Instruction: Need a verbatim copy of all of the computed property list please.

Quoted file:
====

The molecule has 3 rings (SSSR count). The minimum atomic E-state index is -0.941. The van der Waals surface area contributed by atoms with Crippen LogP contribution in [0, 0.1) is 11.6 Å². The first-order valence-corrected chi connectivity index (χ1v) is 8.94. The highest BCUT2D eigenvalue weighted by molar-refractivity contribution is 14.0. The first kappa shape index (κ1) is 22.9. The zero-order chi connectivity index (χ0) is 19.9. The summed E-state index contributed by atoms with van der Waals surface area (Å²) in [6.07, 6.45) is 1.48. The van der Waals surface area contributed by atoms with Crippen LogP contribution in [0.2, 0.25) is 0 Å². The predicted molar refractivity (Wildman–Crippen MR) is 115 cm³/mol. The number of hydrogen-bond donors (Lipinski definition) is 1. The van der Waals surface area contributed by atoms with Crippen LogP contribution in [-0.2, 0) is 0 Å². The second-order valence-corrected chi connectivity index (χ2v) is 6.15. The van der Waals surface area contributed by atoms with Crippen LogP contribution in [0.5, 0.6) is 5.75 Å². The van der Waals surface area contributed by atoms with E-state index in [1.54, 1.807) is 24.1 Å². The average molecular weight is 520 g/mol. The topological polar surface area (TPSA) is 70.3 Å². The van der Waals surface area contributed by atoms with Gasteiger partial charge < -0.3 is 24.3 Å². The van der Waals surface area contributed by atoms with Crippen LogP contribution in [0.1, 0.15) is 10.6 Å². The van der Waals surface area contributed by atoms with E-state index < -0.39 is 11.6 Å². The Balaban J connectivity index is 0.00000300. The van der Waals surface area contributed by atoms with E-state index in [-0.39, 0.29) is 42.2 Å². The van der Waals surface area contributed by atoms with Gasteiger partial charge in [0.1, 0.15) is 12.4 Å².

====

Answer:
The molecule has 3 rings (SSSR count). The minimum atomic E-state index is -0.941. The van der Waals surface area contributed by atoms with Crippen LogP contribution in [0, 0.1) is 11.6 Å². The first-order valence-corrected chi connectivity index (χ1v) is 8.94. The highest BCUT2D eigenvalue weighted by molar-refractivity contribution is 14.0. The first kappa shape index (κ1) is 22.9. The zero-order chi connectivity index (χ0) is 19.9. The summed E-state index contributed by atoms with van der Waals surface area (Å²) in [6.07, 6.45) is 1.48. The van der Waals surface area contributed by atoms with Crippen LogP contribution in [0.2, 0.25) is 0 Å². The predicted molar refractivity (Wildman–Crippen MR) is 115 cm³/mol. The number of hydrogen-bond donors (Lipinski definition) is 1. The van der Waals surface area contributed by atoms with Crippen LogP contribution in [-0.2, 0) is 0 Å². The second-order valence-corrected chi connectivity index (χ2v) is 6.15. The van der Waals surface area contributed by atoms with Crippen LogP contribution in [0.5, 0.6) is 5.75 Å². The van der Waals surface area contributed by atoms with E-state index in [1.54, 1.807) is 24.1 Å². The average molecular weight is 520 g/mol. The topological polar surface area (TPSA) is 70.3 Å². The van der Waals surface area contributed by atoms with Gasteiger partial charge < -0.3 is 24.3 Å². The van der Waals surface area contributed by atoms with Crippen LogP contribution in [0.1, 0.15) is 10.6 Å². The van der Waals surface area contributed by atoms with E-state index < -0.39 is 11.6 Å². The Balaban J connectivity index is 0.00000300. The van der Waals surface area contributed by atoms with E-state index in [-0.39, 0.29) is 42.2 Å². The van der Waals surface area contributed by atoms with Gasteiger partial charge in [0.1, 0.15) is 12.4 Å².